Building Bridges Between Healthcare Providers and Vendors - Cover

Building Bridges Between Healthcare Providers and Vendors

In a complex industry like healthcare, the customer/vendor relationship can be significantly strained. It’s easy for one group to look at the other and say, “If they would just do ____, then all of our concerns would be resolved.” That is sometimes true.

But I would bet that in many instances, the problems that arise in a provider/vendor relationship are much less one-sided than either party would admit.

Granted, that is a fairly safe bet for me because of my insider information. You see, by working at KLAS, I’m privy to meetings KLAS regularly conducts called KPIs. Most people read “KPI” and think “key performance indicators”, but at our company, “KPI” stands for “KLAS Performance Insights” and is the title of a special kind of engagement.

A KPI is an opportunity for KLAS to share the voice of care providers with the vendor community. Over the last seven years of KLAS developing the KPI program, we’ve had the opportunity to meet with hundreds of executive teams from vendors across the healthcare industry.

Through our research, we gain insight from the provider community. Through our KPIs, we learn what’s happening among the vendors. Together, these experiences allow KLAS a unique perspective on the HIT industry.

These visits (which are sometimes tense, table-pounding affairs) allow providers—through KLAS—to express praise and frustration to vendor leaders who can truly act on provider feedback. As KLAS has gained experience in delivering these KPIs, we’ve realized that a great KPI involves more than just a report on market data. A great KPI happens when KLAS can help uncover the deeper problems behind customer experiences. Often, issues that look like simple problems in the provider/vendor relationship actually cover deeper, more complex issues in need of resolution. For example, if customers are complaining about executive involvement, the real issue could be (and has been) poorly empowered support staff.

Recently, I had the opportunity to join our analysts in delivering one of these KPIs. We did spend time on market insights and competitor analysis, but the point of the meeting that impacted me most came during our discussion of provider feedback on the vendor’s own products. We began to dig into the data and uncovered several areas where the vendor had done well for their customers, along with several glaring missteps.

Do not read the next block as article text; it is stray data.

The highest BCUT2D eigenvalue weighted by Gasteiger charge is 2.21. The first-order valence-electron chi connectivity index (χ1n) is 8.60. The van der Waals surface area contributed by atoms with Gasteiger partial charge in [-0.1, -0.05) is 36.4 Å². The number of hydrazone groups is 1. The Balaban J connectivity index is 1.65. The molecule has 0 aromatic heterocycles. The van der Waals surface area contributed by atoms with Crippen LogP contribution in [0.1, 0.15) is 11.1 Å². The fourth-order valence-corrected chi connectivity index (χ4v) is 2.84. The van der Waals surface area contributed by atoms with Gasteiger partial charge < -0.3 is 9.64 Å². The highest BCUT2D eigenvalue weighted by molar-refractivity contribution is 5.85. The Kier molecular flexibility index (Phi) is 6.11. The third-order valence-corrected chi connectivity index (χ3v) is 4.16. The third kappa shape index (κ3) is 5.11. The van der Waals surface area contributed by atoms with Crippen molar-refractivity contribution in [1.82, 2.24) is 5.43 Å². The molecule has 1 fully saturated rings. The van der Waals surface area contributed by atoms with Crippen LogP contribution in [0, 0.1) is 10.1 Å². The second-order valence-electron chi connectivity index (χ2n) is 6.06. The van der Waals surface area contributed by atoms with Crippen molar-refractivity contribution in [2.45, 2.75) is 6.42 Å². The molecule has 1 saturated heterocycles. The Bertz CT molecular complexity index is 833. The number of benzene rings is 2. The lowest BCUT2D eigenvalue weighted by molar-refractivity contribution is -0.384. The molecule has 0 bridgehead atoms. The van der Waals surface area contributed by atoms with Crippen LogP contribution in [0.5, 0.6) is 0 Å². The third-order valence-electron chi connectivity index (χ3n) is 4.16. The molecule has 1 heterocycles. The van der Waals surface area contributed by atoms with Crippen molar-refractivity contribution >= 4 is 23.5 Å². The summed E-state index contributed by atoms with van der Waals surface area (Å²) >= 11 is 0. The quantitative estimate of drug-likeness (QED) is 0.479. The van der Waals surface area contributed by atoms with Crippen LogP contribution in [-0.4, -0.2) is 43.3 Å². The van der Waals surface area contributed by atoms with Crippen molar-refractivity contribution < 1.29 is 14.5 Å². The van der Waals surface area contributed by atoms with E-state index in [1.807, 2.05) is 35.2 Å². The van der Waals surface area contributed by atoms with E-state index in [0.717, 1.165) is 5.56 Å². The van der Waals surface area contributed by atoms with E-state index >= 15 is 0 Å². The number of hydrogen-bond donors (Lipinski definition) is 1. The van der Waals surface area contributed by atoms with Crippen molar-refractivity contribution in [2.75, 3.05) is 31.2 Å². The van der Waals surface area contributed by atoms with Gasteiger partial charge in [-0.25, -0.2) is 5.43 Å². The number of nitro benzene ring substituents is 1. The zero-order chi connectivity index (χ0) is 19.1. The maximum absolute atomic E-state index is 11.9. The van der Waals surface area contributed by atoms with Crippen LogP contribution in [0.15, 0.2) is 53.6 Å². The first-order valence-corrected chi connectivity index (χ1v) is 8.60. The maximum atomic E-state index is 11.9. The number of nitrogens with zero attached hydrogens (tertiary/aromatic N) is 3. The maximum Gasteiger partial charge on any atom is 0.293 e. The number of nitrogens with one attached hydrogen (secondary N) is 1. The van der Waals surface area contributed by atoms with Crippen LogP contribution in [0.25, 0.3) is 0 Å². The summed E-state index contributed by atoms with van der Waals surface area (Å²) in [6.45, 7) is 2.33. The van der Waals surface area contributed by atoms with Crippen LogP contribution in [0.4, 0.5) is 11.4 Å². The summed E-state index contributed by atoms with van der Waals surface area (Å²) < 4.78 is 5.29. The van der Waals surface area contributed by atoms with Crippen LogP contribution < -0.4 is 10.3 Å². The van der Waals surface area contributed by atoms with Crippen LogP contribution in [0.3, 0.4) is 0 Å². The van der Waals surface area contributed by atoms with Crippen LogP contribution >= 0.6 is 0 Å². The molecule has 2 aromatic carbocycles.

At first, the discussion about those slip-ups felt very shallow. I was reminded of a waterproof tent in a rainstorm because -like water on canvas- everything seemed to roll off these executives’ shoulders. None of the customer commentary appeared to have an effect—that is, until one of the vendor’s mid-level managers spoke up.

This manager mentioned how long they’d been with the organization and that they had planned to build a career around this vendor because of a belief in the work the vendor was doing. After expressing passion for the company’s mission, this manager went on to explain that the vendor organization needed to take accountability for the negative experiences that some of their clients had faced.

The shift in the room was tangible. It was heartening to see these professionals, all motivated and full of pride in their company, lose their defensive tenor and begin to brainstorm on the best ways to help their customers succeed. The vendor didn’t shoulder blame that wasn’t theirs or cave in to unreasonable requests. Rather, they began to look proactively at the problems their customers faced and offer solutions as a partner in provider success, not simply as a vendor selling tools.

We left the day-long engagement with a list of questions the vendor wanted answered and data the vendor needed. Time will tell whether the vendor can capitalize on the newly found opportunities to serve their customers better; we plan to help the vendor wherever possible.

Ultimately, KLAS wants providers to achieve success, which will require the best tools possible. We are glad to play a part, however minor, in bringing provider feedback into the boardrooms of people who can make a difference.